An Advent reflection for Monday, December 11th by Rev. Corenna Boucher Hoyt
Lectionary reading for 12/11/2023: Psalm 27; Isaiah 26:7-15; Acts 2:37-42
Selected passage for reflection: Acts 2:37-42
Acts 2:37-42 NRSVUE
37 Now when they heard this, they were cut to the heart and said to Peter and to the other apostles, “Brothers, what should we do?” 38 Peter said to them, “Repent and be baptized every one of you in the name of Jesus Christ so that your sins may be forgiven, and you will receive the gift of the Holy Spirit. 39 For the promise is for you, for your children, and for all who are far away, everyone whom the Lord our God calls to him.” 40 And he testified with many other arguments and exhorted them, saying, “Save yourselves from this corrupt generation.” 41 So those who welcomed his message were baptized, and that day about three thousand persons were added.
Peter has just told this crowd that after generations of waiting and preparing, even as they gather in celebration of the Torah’s promise of Messiah, they killed this same Messiah they are waiting for. Essentially, “After generations of effort and attention, you blew it.” Can you imagine? Can you feel in your body the shock, horror, and disbelief of that moment?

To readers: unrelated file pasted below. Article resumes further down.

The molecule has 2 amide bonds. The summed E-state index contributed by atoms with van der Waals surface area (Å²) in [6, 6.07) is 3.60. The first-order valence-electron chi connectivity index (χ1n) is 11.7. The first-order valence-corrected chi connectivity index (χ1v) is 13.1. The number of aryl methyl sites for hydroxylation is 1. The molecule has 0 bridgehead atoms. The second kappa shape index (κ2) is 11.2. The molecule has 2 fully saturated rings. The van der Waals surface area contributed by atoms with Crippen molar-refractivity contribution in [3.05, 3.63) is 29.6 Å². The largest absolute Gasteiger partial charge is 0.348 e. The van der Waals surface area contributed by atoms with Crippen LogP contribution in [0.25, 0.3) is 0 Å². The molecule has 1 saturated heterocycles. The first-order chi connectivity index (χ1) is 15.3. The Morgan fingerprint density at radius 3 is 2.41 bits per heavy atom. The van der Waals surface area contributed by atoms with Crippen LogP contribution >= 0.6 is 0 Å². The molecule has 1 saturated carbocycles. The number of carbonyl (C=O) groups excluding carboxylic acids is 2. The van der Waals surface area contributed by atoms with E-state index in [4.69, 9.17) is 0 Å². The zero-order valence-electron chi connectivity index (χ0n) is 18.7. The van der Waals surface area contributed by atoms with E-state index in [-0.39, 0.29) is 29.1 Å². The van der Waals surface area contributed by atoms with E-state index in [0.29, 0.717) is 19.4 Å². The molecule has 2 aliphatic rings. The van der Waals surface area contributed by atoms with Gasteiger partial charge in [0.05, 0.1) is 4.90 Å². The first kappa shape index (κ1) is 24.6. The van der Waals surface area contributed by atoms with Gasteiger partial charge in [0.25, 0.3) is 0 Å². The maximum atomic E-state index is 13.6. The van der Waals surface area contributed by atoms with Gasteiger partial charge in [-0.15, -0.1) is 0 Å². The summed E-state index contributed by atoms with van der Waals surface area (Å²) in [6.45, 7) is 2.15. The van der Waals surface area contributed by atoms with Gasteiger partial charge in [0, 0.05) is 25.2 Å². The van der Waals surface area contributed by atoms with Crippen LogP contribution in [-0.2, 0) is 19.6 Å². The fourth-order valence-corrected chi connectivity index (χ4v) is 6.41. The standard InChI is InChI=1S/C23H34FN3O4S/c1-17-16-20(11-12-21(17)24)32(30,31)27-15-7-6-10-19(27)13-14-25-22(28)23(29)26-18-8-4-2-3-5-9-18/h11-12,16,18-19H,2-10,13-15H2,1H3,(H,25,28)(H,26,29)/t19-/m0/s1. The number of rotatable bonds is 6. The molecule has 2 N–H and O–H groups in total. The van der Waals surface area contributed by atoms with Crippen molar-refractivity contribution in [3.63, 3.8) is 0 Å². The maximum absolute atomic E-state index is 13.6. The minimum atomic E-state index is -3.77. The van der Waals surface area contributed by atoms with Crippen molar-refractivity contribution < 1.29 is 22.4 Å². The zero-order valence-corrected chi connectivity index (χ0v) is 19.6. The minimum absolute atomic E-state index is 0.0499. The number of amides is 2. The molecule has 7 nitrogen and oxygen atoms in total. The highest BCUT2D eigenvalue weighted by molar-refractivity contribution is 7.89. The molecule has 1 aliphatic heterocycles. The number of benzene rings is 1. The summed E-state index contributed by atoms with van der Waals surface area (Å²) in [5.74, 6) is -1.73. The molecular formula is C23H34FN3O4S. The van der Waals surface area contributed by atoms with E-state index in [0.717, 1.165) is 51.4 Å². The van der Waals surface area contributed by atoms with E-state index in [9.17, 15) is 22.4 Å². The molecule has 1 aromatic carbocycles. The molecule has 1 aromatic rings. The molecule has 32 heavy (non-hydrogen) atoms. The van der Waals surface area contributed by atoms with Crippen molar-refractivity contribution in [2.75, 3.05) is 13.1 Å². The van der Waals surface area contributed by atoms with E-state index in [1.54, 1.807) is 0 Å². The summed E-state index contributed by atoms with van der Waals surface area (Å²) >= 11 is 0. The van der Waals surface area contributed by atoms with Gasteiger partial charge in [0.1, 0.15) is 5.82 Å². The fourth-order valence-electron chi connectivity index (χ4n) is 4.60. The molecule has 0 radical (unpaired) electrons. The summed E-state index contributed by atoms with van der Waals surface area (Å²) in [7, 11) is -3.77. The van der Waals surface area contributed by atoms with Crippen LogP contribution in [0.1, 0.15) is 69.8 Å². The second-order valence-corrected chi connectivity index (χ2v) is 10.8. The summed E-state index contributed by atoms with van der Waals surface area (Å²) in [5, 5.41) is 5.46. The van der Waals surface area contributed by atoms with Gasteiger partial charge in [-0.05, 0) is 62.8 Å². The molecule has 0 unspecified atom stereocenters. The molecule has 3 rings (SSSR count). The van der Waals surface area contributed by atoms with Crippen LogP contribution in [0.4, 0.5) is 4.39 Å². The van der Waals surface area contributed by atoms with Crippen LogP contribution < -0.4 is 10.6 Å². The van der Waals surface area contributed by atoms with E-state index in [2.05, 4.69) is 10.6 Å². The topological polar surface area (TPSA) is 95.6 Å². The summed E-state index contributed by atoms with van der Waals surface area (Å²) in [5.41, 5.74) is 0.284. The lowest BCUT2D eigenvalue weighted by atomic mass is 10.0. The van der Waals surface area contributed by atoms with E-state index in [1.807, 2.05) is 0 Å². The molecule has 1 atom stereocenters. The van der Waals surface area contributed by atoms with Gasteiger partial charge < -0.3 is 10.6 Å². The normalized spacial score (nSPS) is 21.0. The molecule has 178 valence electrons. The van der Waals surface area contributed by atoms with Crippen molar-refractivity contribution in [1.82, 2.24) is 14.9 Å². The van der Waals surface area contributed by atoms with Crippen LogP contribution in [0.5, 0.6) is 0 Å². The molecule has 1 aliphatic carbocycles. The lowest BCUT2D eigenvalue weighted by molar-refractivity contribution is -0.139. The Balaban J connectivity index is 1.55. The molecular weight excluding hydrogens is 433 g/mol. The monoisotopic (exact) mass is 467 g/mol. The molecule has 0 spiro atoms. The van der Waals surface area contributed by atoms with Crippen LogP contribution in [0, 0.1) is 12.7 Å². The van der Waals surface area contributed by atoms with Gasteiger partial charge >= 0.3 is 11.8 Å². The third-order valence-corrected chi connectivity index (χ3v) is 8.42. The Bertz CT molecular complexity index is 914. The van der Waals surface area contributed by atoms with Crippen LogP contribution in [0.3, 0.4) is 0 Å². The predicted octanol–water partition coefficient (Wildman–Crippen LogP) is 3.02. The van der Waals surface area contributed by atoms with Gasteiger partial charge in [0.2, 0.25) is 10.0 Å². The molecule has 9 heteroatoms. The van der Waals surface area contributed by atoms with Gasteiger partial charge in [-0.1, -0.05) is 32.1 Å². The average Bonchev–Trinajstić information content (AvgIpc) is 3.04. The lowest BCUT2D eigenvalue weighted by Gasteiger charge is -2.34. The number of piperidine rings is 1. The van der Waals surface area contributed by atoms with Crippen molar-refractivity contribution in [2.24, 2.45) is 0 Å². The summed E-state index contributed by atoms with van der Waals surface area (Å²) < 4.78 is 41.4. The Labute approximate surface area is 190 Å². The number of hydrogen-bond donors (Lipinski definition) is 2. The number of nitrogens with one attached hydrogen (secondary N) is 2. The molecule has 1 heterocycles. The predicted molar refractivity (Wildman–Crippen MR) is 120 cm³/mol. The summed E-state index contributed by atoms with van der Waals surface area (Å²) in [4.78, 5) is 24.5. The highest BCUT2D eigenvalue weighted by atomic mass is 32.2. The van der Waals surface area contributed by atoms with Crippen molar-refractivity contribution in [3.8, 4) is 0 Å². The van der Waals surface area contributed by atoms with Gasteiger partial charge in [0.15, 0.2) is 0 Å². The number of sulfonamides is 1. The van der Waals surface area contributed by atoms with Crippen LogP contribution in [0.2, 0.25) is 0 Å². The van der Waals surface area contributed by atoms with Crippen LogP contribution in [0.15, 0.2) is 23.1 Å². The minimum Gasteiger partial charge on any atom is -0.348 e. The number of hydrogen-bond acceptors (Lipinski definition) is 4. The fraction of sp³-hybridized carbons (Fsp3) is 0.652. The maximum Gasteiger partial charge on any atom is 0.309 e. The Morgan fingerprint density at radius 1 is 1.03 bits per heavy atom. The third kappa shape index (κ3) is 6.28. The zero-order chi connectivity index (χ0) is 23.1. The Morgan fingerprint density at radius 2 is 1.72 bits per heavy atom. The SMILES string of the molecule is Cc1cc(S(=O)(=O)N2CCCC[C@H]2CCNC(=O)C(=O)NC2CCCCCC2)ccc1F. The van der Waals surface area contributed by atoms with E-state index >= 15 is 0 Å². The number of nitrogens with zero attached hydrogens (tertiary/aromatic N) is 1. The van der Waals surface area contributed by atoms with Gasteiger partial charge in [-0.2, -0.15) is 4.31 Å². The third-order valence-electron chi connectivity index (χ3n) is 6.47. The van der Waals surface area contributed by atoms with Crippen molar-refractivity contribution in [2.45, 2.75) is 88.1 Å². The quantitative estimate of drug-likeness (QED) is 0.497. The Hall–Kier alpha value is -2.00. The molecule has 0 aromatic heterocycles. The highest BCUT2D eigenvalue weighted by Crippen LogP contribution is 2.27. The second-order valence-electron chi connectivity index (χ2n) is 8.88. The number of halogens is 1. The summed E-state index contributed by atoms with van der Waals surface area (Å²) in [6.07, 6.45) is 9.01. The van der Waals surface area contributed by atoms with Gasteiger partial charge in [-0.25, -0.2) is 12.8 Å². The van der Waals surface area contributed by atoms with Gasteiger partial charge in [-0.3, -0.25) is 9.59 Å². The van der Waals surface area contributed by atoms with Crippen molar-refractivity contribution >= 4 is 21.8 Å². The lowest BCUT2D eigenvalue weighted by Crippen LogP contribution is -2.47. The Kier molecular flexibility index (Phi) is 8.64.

In response to this news, the crowd was “cut to the quick” so they “asked Peter and the other apostles, ‘Brothers! Brothers! So now what do we do?’” [Acts 2:37 The Message]
They messed up so badly that they didn’t have the energy or vision to imagine what to do next. Maybe you’ve been there, in a moment where you cannot imagine a future beyond the devastation, trauma or mistake you are living with. Peter answers their cry with, “Repent…”
Really? This seems like an unsatisfying, rather pat answer until we examine this word repent (metanoia). It means "to change one's mind and heart, to expand it in such a way as to have a new perspective on the world or one's self."